One by one, all the friends had said it in their own way. (Erin obviously did her best work on the phone – what she didn’t do in the backs of cabs or in stairwells or between illicit, midafternoon sheets.) One friend called it "honouring the man he really was, not the one you wanted him to be." Another said, "It’s time to be a big girl about these things, darling." Another said, "So what if she was doing him? That gives you something in common."
In the end the only thing to say was, "All right, then. She can come to the service; just don’t let her near the wake."
But Erin had sobbed uncontrollably through the service, loud and vivid in a pew up the back. And when the time had come for all the cars to leave, certain hands had been laid on certain arms, and pressure had been brought to bear, and before you could say in flagrante delicto, Erin was sitting across from her in the big hired car and wailing "I thought he’d fallen asleep on top of me" in a voice that could have cut tin.
They’ve posted guards at the front of the hotel. No one is allowed to go out or come in. The woman who owns the hotel listens outside my door. I can feel how she hates me.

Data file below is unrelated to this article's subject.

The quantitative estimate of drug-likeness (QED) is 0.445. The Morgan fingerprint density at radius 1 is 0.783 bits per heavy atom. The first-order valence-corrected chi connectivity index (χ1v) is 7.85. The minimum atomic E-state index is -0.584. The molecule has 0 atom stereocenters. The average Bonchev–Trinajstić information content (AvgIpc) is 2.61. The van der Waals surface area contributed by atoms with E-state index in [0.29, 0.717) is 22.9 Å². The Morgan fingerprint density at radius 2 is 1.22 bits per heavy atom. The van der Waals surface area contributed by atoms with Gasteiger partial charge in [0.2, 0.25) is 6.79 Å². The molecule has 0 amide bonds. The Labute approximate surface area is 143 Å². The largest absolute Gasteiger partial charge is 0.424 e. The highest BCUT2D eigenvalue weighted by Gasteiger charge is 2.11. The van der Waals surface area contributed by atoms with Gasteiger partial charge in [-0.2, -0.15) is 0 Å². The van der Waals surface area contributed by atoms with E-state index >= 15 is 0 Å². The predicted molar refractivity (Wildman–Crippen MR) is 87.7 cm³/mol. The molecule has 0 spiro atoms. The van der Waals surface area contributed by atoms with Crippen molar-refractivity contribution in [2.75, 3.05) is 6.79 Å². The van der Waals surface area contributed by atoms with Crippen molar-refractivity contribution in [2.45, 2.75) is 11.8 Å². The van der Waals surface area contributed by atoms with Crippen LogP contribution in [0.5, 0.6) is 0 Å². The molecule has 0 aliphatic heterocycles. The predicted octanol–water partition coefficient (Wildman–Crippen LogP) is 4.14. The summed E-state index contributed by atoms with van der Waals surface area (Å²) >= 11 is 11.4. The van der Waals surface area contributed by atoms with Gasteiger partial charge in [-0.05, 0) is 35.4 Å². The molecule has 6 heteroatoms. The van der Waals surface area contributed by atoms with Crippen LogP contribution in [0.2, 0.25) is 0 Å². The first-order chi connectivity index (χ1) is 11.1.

The nights are unspeakable. The days are long times spent waiting in dread.
What am I doing here? I remember the blue of your eyes, like blue cut crystal. I can’t imagine why I would ever leave you. Do you know? Can you tell me? I don’t know if you get these letters, or why I’m even allowed to write them. The woman who owns the hotel probably doesn’t post them.
The scent of the ink is sharp, unpleasant. Blood pulses through her hands and neck and face. Paul has given her some cream for the rash. It’s stopped the weeping, and bit by bit will claim back each fraction of skin – each cell, each patch – until the rash is gone and all is clear again.
Clothes that were wet six weeks ago – his clothes, washed that last morning as he got ready for work – are now a dry browned crust in the washing-machine tub. A fly buzzes on the sill, on its back, near the end. Through the cloudy glass, she watches the comings and goings at the bakery across the road – the last customers slipping in and out under the lowered awning in the sun’s final rays. She watches her hand move the pen over the page, over the creamy white paper, recording his desperate words.
LETTERS FROM THE HOTEL earned an Honorable Mention in the 2008 Competition.
Glenys Osborne lives in Melbourne, Australia. She has received various awards for fiction writing, including First Place in the 2008 and Second Place in the 2007 Lorian Hemingway Short Story Competition. She also twice received second prize in the Age (newspaper) Short Story Competition, and the 2007 Marian Eldridge award. Glenys writes early in the morning, teaches editing at masters level, and is fiction editor for the creative and literary journal Etchings.
Saturday, March 14, 2009
LETTERS FROM THE HOTEL by G. L. Osborne
Posted by Lorian at 11:24 PM